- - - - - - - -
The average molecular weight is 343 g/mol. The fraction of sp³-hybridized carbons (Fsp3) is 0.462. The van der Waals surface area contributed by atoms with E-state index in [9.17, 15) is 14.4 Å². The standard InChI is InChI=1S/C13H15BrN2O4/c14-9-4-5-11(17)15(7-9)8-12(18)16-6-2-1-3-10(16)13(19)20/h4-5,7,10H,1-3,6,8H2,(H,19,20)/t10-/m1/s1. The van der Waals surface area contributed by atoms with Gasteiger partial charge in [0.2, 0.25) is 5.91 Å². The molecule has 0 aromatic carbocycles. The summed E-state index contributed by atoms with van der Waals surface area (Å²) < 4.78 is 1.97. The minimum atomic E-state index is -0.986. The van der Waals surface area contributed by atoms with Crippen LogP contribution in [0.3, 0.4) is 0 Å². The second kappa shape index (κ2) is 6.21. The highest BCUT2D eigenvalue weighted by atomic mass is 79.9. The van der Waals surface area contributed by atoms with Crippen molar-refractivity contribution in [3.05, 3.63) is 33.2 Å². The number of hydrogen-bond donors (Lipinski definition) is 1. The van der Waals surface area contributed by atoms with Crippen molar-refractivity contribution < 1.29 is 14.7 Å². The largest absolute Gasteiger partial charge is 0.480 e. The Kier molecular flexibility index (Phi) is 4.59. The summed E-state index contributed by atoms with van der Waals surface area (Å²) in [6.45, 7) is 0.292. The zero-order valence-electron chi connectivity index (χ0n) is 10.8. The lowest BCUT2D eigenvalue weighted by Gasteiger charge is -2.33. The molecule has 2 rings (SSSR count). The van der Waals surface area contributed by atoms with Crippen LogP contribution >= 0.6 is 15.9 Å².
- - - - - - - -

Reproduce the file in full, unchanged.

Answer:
The average molecular weight is 343 g/mol. The fraction of sp³-hybridized carbons (Fsp3) is 0.462. The van der Waals surface area contributed by atoms with E-state index in [9.17, 15) is 14.4 Å². The standard InChI is InChI=1S/C13H15BrN2O4/c14-9-4-5-11(17)15(7-9)8-12(18)16-6-2-1-3-10(16)13(19)20/h4-5,7,10H,1-3,6,8H2,(H,19,20)/t10-/m1/s1. The van der Waals surface area contributed by atoms with Gasteiger partial charge in [0.2, 0.25) is 5.91 Å². The molecule has 0 aromatic carbocycles. The summed E-state index contributed by atoms with van der Waals surface area (Å²) < 4.78 is 1.97. The minimum atomic E-state index is -0.986. The van der Waals surface area contributed by atoms with Crippen LogP contribution in [0.3, 0.4) is 0 Å². The second kappa shape index (κ2) is 6.21. The highest BCUT2D eigenvalue weighted by atomic mass is 79.9. The van der Waals surface area contributed by atoms with Crippen molar-refractivity contribution in [3.05, 3.63) is 33.2 Å². The number of hydrogen-bond donors (Lipinski definition) is 1. The van der Waals surface area contributed by atoms with Crippen molar-refractivity contribution < 1.29 is 14.7 Å². The largest absolute Gasteiger partial charge is 0.480 e. The Kier molecular flexibility index (Phi) is 4.59. The summed E-state index contributed by atoms with van der Waals surface area (Å²) in [6.45, 7) is 0.292. The zero-order valence-electron chi connectivity index (χ0n) is 10.8. The lowest BCUT2D eigenvalue weighted by Gasteiger charge is -2.33. The molecule has 2 rings (SSSR count). The van der Waals surface area contributed by atoms with Crippen LogP contribution >= 0.6 is 15.9 Å².